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Ways to Return an Object from an Arrow Function

May 28, 2020 2 mins read

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In this post you’ll learn a few different ways to return an object from an arrow function. Sometimes you’ll just want to return an object and not use any local variables inside the function.

Let’s explore some examples that’ll neaten up your codebase and help you understand further workings of the JavaScript language.

The most common and standard way of returning an object from an arrow function would be to use the longform syntax:

const createMilkshake = (name) => {
  return {
    name,
    price: 499
  };
};

const raspberry = createMilkshake('Raspberry');

// 'Raspberry'
console.log(raspberry.name);

This pattern is great, as it allows us to easily add some local variables above the return statement, a common practice for us.

But what if we don’t need to declare any local variables and just want to return an object?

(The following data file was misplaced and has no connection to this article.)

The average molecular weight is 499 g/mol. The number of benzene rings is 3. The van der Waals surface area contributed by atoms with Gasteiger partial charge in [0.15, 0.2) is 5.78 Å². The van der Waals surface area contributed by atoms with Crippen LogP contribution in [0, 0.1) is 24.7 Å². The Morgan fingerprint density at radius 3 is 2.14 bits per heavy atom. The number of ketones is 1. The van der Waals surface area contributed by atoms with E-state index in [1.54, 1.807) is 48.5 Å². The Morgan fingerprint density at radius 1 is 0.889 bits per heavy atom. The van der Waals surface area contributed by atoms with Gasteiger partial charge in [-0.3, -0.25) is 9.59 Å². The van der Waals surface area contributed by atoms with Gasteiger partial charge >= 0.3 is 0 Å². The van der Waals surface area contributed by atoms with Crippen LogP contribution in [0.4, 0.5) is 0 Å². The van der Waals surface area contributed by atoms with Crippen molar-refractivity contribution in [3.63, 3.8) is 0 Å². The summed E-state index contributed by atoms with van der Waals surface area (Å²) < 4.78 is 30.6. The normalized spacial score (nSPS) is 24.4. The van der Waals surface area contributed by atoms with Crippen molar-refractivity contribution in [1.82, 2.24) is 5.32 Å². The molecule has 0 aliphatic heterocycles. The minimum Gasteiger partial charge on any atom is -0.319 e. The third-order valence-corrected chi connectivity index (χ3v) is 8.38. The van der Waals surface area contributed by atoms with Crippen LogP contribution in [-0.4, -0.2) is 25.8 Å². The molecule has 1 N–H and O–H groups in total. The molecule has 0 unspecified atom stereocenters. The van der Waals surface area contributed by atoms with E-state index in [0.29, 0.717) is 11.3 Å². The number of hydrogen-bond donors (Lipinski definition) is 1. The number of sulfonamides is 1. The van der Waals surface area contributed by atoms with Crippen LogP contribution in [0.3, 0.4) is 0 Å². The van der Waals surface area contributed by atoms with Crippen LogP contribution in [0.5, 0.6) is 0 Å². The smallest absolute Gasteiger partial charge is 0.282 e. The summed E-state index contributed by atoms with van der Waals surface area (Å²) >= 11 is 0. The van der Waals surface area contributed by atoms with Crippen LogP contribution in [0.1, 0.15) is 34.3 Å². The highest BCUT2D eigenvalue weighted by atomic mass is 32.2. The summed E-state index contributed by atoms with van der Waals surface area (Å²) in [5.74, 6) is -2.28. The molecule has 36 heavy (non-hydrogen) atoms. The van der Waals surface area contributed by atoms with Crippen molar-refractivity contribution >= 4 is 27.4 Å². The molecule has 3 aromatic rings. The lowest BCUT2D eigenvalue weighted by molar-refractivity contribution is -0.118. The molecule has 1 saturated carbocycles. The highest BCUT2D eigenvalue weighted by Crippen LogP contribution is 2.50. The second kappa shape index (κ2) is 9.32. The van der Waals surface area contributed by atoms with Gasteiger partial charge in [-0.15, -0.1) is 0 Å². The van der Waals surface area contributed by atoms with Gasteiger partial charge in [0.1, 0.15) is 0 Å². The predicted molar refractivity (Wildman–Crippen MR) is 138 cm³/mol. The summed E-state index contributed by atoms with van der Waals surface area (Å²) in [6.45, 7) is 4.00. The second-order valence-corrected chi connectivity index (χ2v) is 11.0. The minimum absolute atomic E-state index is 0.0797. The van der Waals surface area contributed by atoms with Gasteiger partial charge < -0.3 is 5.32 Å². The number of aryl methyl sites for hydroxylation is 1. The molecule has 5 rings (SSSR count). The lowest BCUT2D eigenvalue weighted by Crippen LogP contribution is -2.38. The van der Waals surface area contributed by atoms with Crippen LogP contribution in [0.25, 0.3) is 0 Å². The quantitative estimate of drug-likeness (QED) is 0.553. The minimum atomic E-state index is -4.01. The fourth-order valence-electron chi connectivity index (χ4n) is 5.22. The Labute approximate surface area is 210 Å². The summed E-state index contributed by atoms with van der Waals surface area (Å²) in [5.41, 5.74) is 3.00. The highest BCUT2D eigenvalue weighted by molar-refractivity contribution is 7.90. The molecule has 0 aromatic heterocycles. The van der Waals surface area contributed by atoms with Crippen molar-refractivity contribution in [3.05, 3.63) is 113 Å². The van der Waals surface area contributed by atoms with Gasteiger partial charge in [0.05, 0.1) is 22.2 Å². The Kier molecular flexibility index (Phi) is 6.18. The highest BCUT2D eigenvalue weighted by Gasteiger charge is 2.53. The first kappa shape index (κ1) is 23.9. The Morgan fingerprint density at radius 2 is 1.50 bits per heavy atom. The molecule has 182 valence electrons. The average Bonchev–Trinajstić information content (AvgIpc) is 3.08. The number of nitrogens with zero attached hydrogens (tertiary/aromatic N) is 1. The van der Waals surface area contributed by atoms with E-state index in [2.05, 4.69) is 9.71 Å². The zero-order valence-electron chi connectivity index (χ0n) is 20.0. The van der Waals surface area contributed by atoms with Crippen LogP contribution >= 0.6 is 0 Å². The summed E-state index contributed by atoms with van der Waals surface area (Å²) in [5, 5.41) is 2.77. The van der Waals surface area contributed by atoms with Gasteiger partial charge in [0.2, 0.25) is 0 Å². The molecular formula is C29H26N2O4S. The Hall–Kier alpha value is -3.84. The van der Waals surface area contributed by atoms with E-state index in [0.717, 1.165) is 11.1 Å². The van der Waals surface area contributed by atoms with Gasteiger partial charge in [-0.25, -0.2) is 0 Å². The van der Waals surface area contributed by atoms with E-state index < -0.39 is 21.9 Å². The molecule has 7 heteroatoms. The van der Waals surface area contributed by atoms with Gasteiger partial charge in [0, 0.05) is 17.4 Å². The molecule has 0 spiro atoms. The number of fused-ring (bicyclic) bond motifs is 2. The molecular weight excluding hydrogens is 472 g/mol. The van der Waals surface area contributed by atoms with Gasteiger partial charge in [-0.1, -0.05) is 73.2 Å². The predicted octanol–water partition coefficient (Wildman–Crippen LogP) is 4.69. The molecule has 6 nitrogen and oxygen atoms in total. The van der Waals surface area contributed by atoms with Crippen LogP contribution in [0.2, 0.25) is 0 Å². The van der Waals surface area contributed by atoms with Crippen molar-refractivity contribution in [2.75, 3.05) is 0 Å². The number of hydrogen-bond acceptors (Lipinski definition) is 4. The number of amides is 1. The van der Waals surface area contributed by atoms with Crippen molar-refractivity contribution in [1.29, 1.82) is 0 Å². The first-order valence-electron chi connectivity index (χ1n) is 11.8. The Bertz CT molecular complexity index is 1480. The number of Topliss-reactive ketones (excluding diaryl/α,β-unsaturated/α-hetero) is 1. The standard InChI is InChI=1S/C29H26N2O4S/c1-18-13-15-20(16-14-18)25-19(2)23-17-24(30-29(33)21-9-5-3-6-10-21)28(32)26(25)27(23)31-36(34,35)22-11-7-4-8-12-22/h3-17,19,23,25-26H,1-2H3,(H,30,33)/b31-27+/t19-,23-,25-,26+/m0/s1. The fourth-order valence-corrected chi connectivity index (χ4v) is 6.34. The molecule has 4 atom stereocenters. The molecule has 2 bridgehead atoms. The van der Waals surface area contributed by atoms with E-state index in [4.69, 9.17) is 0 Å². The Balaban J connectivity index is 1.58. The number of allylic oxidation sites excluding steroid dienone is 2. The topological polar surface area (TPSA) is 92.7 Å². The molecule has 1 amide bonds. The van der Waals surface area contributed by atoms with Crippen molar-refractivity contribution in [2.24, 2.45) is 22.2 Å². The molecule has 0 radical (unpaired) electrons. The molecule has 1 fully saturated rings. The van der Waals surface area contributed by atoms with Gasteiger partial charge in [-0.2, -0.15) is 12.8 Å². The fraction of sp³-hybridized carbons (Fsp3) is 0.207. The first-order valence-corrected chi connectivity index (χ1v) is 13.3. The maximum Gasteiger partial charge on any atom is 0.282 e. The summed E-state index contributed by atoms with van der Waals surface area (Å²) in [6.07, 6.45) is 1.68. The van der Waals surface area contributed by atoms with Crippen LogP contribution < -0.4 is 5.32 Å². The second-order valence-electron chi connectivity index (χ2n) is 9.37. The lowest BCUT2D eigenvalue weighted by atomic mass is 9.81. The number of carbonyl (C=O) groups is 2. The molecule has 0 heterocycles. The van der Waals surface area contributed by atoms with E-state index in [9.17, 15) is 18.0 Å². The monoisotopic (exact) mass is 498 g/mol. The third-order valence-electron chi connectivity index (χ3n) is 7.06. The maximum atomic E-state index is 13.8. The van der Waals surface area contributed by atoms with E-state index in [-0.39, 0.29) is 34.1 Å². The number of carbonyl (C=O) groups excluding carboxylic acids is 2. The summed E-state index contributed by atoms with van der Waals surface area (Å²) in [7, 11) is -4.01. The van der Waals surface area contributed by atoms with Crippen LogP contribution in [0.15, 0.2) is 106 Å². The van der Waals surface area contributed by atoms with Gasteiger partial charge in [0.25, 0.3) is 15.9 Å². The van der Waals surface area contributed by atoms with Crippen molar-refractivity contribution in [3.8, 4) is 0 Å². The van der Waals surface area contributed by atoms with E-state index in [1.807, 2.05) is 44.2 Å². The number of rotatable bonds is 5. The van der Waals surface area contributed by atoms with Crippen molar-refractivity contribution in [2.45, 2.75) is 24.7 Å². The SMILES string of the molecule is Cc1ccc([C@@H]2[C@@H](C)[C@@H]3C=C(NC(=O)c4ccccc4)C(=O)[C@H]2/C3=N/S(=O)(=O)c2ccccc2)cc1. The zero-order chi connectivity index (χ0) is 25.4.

We’ve heard of an arrow function’s implicit return feature - just delete the return statement and the curly {} braces right?

// ❌ Uncaught SyntaxError: Unexpected token ':'
const createMilkshake = (name) => {
  name,
  price: 499
};

And bam - a syntax error. This is what trips many developers up.

This is because the {} we’re expecting to be the opening/closing object braces have now become the function curlies as soon as we remove the return statement - the JavaScript parser acting as it should.

So, how do we solve it?

What’s interesting about JavaScript is its ability to create expressions using parentheses (). By doing exactly this and wrapping our intended object curlies in brackets, we create an expression and therefore return an expression.

This means that essentially the curlies are moved back “inside” the function and form the opening/closing object curlies once more:

// 👍 Perfect
const createMilkshake = (name) => ({
  name,
  price: 499
});

And that’s it. A really nice shorthand for returning objects from an arrow function.

Thankfully this ‘issue’ only applies to returning objects. For all other JavaScript types the implicit return works perfectly without this trick.

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I hope you enjoyed the post, and if you’d love to learn more please check out my JavaScript courses, where you’ll learn everything you need to know to be extremely good and proficient at the language, DOM and much more advanced practices. Enjoy and thanks for reading!